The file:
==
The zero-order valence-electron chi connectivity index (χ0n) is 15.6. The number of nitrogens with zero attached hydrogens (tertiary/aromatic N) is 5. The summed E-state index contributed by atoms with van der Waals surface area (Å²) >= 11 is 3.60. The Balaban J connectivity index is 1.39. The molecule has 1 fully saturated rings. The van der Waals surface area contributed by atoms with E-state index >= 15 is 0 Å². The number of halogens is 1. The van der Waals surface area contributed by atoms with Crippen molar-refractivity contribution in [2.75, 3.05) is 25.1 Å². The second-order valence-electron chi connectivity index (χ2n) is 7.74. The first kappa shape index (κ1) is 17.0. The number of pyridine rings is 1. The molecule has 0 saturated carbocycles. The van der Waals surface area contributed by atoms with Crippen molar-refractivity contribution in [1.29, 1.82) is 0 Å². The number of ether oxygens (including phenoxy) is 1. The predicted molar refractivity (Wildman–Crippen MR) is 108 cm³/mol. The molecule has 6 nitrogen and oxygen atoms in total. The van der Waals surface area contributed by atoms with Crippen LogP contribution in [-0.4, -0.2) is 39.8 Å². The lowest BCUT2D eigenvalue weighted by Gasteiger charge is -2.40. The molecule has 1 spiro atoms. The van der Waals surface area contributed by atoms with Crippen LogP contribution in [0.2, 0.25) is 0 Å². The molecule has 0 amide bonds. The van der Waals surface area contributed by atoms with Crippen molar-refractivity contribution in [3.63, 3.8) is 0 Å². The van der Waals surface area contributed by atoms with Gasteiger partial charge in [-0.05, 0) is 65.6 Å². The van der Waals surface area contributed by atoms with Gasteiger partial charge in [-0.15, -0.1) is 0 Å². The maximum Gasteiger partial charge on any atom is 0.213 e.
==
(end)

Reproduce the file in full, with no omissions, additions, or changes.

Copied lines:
The zero-order valence-electron chi connectivity index (χ0n) is 15.6. The number of nitrogens with zero attached hydrogens (tertiary/aromatic N) is 5. The summed E-state index contributed by atoms with van der Waals surface area (Å²) >= 11 is 3.60. The Balaban J connectivity index is 1.39. The molecule has 1 fully saturated rings. The van der Waals surface area contributed by atoms with E-state index >= 15 is 0 Å². The number of halogens is 1. The van der Waals surface area contributed by atoms with Crippen molar-refractivity contribution in [2.75, 3.05) is 25.1 Å². The second-order valence-electron chi connectivity index (χ2n) is 7.74. The first kappa shape index (κ1) is 17.0. The number of pyridine rings is 1. The molecule has 0 saturated carbocycles. The van der Waals surface area contributed by atoms with Crippen molar-refractivity contribution in [1.29, 1.82) is 0 Å². The number of ether oxygens (including phenoxy) is 1. The predicted molar refractivity (Wildman–Crippen MR) is 108 cm³/mol. The molecule has 6 nitrogen and oxygen atoms in total. The van der Waals surface area contributed by atoms with Crippen LogP contribution in [-0.4, -0.2) is 39.8 Å². The lowest BCUT2D eigenvalue weighted by Gasteiger charge is -2.40. The molecule has 1 spiro atoms. The van der Waals surface area contributed by atoms with Crippen LogP contribution in [0.2, 0.25) is 0 Å². The molecule has 0 amide bonds. The van der Waals surface area contributed by atoms with Crippen molar-refractivity contribution in [3.63, 3.8) is 0 Å². The van der Waals surface area contributed by atoms with Gasteiger partial charge in [-0.05, 0) is 65.6 Å². The van der Waals surface area contributed by atoms with Gasteiger partial charge in [-0.15, -0.1) is 0 Å². The maximum Gasteiger partial charge on any atom is 0.213 e.